Communities change, because of turnover in the unit owners, changes in the surrounding neighborhood, costs of repairs or replacements, or the size and kinds of pets that people keep.  It is the responsibility of association Boards to make sure that the Rules and Regulations reflect the realities of the Community.  Sometimes it is a big job, and it can cause disagreements in the Community.  But in the end, having a relevant set of Rules and Regulations helps everyone.

  1. Sometimes intent is important. Two of my favorite changes in the Rules of Golf are the elimination of penalties if you accidentally move your ball while looking for it in the weeds, or if your ball moves accidentally on the green (such as Dustin Johnson in the 2016 US Open).  Those Rules and Decisions used to have zero tolerance – it was a one stroke penalty.  Under the proposed changes, if the ball moves by accident, you replace it and continue on.

When enforcing Rules and Regulations, associations should sometimes look at intent of the unit owner.  If someone legitimately was confused about the Rule that is being violated, the Board should consider the best way to bring the unit owner back into compliance.  One of our classic examples of this is with unpermitted deck construction or colors. Frequently a new Board will inherit a situation where owners put in decks or changed colors without permission.  In many of those circumstances, the old Board neglected to enforce the Regulations.  When trying to bring those units into compliance, a Board can and should consider how to enforce the Regulations in a way that does not excessively penalize the unit owner for a unknowing violation.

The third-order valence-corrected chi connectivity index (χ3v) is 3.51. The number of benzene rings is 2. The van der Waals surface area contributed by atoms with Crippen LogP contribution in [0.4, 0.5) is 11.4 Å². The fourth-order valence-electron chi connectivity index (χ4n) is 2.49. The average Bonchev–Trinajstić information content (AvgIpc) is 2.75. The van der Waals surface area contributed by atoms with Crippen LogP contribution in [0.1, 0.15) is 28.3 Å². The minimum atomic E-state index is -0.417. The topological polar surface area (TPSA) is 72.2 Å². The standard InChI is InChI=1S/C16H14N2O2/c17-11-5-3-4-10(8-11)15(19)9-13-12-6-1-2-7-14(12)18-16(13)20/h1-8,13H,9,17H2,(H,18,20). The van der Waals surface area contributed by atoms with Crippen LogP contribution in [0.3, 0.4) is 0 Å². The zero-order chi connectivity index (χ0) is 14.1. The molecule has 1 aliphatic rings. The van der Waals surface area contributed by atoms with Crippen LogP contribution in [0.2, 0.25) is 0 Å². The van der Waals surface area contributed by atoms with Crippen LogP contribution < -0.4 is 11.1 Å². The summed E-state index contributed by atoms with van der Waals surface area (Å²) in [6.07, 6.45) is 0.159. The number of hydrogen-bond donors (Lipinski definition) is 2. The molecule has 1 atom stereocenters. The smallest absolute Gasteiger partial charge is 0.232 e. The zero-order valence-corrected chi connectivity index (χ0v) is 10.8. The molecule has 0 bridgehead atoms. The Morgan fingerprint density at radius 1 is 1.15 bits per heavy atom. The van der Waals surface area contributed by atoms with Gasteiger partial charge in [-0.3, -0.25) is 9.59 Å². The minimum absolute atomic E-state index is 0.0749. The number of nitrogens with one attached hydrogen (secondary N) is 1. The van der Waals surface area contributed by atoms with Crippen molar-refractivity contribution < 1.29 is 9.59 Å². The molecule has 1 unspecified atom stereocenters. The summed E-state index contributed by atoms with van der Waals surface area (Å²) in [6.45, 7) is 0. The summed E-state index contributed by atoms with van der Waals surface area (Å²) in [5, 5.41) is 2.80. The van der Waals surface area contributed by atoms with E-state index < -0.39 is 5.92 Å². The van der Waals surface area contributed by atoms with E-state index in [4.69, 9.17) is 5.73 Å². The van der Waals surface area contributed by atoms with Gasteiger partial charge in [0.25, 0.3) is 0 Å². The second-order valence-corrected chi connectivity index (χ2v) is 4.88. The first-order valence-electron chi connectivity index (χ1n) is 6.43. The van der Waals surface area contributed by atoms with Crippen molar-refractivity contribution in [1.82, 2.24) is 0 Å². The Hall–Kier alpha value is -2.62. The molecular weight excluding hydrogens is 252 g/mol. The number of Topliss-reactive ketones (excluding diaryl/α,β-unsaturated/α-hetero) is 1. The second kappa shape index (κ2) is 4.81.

1. Ask for help. Finally, the revisions to the Rules of Golf are not final.  The USGA and the R&A have published these proposals, but have asked for reactions.  Anyone who wants to comment can do so. The governing bodies are going to take comments for six months, and consider them.

In my experience, rewriting Rules and Regulations is most successful when involvement goes beyond the Board members. When Boards form committees to consider the Rules and Regulations, the changes are almost always better received by the Community.  There are a handful of possible reasons for this:  you get a wider variety of viewpoints; you get people who have not been used to considering the problems and enforcement of the current Rules; the committees have more time and energy to work on a specific task instead of all of the operations of the Association; and sometimes, unit owners feel like they had a say, rather than just having the Board dictate the new standards.

If a Board creates a committee to evaluate and change the Rules and Regulations, they should give it resources to succeed.  That may mean allowing the committee to meet with the Association attorney – without the Board controlling that discussion.  Or they could inform the committee of the costs of the extra maintenance or regulation that the committee is considering.  When the Board asks for help writing Rules and Regulations, the need to make the fullest use of that help.

Soon the weather will break, and some of us will be on the golf course.  Maybe we will be playing with new Rules of Golf.  Maybe these changes to golf will spur associations to update their own rules, that affect their homes, and not just their handicaps.

Aaron Marines is an attorney at Russell, Krafft & Gruber, LLP, in Lancaster, Pennsylvania. He received his law degree from Widener University and practices in a variety of areas including Commercial and Residential Real EstateLand Use, Land Planning and Zoning matters.  We are still trying to determine if he is a stickler for the rules of golf or if he just likes to share his knowledge of the rules.